Two years ago, Manhattan immigration lawyer Douglas Rosenthal created a YouTube video in which he offered tips for a Stokes interview—an interrogation to determine whether a foreign-born spouse has married a U.S. citizen simply for immigration benefits.
While many viewers expressed gratitude for the advice, the video also spurred one person to post negative comments laced with profanities. Rather than let those remarks slide, Rosenthal wrote back, "I can assure you the information contained in this video will come in handy in the event you are scheduled to have a Stokes interview!"
Soon after, the viewer apologized online, claiming he didn't understand the video. But to ensure that neither crackpots nor cranky clients have the last word on the Web, Rosenthal signed on with a reputation-management firm that crawls the Internet in search of content that potentially could harm his practice. The service also uploads positive comments from Rosenthal's clients to lawyer-rating sites and has helped him secure Google search results among the top positions for his field.
The Web is brimming with more than a thousand sites to research, review and rate a professional's credentials, competency and character. And hundreds of reputation-management firms have surfaced in recent years to help doctors and lawyers, in particular, foster a sterling image, making them crucial tools to developing and sustaining their practices. Since 2010, for instance, Reputation.com has been aggressively marketing its services with local newspaper and radio ads.
Because doctors and lawyers often lack the skills and time to police the Internet themselves, many are turning to these virtual image consultants not only to prowl cyberspace for practice-besmirching remarks but also to create and upload blogs and press releases that can help eclipse any negative content.
Since the First Amendment to the Constitution protects free speech, except in cases of slander and libel, reputation dot-coms generally try to inundate the Web with enough positive material to offset, if not bury, negative content. This approach helps to ensure that disparaging materials don't appear on the first page of search-engine results—which dovetails with what experts say about Web searchers: Most people click on a first page of results and don't proceed to the second page.
Online-reputation management isn't cheap. Fees can soar to $15,000 a year, depending on such factors as the authority of the sites that mention the doctor or lawyer and the number of people with the professional's name. Reputation.com's professional clients typically shell out $2,000 annually for services that include searching cyberspace for misleading or negative content, pushing down such content to pages 2 to 3 in search results, and receiving reports that track their online images.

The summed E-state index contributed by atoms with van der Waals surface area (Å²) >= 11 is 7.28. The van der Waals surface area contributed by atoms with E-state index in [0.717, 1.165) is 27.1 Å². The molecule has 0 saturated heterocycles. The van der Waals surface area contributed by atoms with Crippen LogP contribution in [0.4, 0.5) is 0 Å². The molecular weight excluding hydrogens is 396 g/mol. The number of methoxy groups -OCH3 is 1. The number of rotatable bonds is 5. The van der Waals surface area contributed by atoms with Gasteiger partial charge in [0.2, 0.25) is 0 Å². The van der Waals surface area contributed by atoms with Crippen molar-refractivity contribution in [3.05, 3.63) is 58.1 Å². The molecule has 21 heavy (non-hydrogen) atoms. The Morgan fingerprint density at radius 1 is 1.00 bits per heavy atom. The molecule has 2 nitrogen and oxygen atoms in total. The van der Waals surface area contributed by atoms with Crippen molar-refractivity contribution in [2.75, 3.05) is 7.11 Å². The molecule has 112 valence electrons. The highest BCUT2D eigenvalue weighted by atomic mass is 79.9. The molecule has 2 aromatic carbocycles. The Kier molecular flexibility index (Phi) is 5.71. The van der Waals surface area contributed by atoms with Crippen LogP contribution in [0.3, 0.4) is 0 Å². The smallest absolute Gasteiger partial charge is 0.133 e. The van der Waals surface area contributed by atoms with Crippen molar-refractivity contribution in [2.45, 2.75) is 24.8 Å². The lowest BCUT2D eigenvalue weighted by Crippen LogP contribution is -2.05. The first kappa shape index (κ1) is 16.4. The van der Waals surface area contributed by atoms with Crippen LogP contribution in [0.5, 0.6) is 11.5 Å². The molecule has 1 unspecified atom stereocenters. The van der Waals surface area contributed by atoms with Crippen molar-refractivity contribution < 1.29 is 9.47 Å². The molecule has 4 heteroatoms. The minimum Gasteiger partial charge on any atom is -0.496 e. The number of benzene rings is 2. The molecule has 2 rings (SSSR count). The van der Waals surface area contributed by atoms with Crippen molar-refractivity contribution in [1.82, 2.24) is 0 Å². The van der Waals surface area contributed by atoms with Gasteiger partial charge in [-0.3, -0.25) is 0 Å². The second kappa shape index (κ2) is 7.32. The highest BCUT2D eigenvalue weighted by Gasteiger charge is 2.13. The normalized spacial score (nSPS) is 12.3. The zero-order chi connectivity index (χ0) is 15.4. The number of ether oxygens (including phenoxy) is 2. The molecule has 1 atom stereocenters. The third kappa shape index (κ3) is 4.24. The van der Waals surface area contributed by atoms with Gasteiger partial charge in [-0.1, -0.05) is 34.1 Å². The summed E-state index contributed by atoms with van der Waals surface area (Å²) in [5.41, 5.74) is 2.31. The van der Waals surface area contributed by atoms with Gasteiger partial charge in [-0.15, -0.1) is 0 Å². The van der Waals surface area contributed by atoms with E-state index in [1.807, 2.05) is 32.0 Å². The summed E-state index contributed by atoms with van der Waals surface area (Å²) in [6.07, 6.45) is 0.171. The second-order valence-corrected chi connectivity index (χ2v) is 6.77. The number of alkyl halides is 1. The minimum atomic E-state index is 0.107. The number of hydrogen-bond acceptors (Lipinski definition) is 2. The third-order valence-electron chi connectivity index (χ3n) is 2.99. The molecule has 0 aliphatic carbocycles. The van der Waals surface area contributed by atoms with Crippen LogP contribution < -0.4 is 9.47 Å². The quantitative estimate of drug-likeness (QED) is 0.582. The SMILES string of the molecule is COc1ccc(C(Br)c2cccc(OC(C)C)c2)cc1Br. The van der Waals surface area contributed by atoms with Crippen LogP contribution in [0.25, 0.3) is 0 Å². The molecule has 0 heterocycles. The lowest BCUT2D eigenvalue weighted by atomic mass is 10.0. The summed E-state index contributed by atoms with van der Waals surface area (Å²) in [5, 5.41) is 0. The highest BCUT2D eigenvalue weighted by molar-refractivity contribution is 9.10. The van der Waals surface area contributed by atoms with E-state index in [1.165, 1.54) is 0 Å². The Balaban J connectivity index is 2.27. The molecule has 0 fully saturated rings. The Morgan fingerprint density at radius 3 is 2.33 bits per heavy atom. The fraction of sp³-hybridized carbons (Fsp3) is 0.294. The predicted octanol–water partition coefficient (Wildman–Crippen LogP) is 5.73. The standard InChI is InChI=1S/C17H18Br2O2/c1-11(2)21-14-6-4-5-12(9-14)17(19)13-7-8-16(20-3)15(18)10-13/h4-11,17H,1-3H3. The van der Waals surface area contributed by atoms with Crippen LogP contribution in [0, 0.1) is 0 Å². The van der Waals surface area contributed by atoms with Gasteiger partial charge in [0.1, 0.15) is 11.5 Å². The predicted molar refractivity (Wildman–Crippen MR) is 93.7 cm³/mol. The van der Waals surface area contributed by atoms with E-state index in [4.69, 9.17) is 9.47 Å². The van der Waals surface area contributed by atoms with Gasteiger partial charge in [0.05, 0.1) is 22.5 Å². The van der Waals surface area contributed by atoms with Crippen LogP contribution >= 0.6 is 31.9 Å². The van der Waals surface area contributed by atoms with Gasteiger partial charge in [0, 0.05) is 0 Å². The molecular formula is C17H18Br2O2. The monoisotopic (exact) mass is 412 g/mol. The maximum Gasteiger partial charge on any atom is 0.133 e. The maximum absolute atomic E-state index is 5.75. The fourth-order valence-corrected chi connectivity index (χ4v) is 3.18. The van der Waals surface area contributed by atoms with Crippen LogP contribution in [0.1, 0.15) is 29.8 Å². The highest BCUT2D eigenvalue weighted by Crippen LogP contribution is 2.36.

"We're not saying there shouldn't be any negative reviews," said William Rivas, founder of Reviewboost.com, a firm in Carlsbad, Calif., that counts Rosenthal as a customer. "We're just giving new and prospective customers a fair and balanced perspective."
Exclusively gushy comments and high scores can backfire. According to Lauren Fairbanks, a partner in Stunt & Gimmick's, a search-engine optimization and reputation-management company in Manhattan, the public is savvy enough to realize that real businesses don't satisfy "all their customers all the time."
While online-reputation firms are helpful in attracting and retaining new business, their efforts don't "put you on easy street or mean the phone is ringing off the hook," Rosenthal said. Still, he credits Reviewboost.com as a "primary source of new business."
Since 2010, a Manhattan foot surgeon, who requested anonymity, has been paying about $2,000 a year to Reputation.com. In practice for 32 years, the doctor said he saw the financial value of using a reputation company after a patient backed away from having him operate on her foot. The patient's husband, the surgeon said, had read a very poor review about him on a doctor-rating website.
"The negative comment was on a site that was so obscure that I wasn't able to find it using a Google search, but [Reputation.com] found it right away," the doctor said.
The maligning statements slammed the doctor, calling him a "monster" and other offensive names, recalled the surgeon, who doesn't know who the commenter was or what precipitated the outburst. When the doctor contacted the site, it responded by replacing the most damaging words with stars.
"Most people won't admit to using a reputation firm because it sounds like cheating, but the negative review did harm to me economically," he said. "With this [service], I know someone is looking out for me. Nobody has the time to patrol and peruse the Web themselves."
Keith Orenstein, a partner in the 28-year-old Manhattan law firm Orenstein & Orenstein, has attracted new clients by polishing his image at a site called Avvo.com, which serves as a national directory of lawyers and doctors, and includes reviews and grades. Since the site allows professionals to improve their Avvo score with additional biographical tidbits, Orenstein has achieved a perfect 10 with posts that include an article and an award. In addition, he pays Avvo.com "several hundred dollars a month" to ensure that his name surfaces in the top three spots when a visitor to the directory types "family law" and "New York" into its search box for lawyers.
"I know people are increasingly going online for professionals they want to use," Orenstein said, "and I want to put my best foot forward."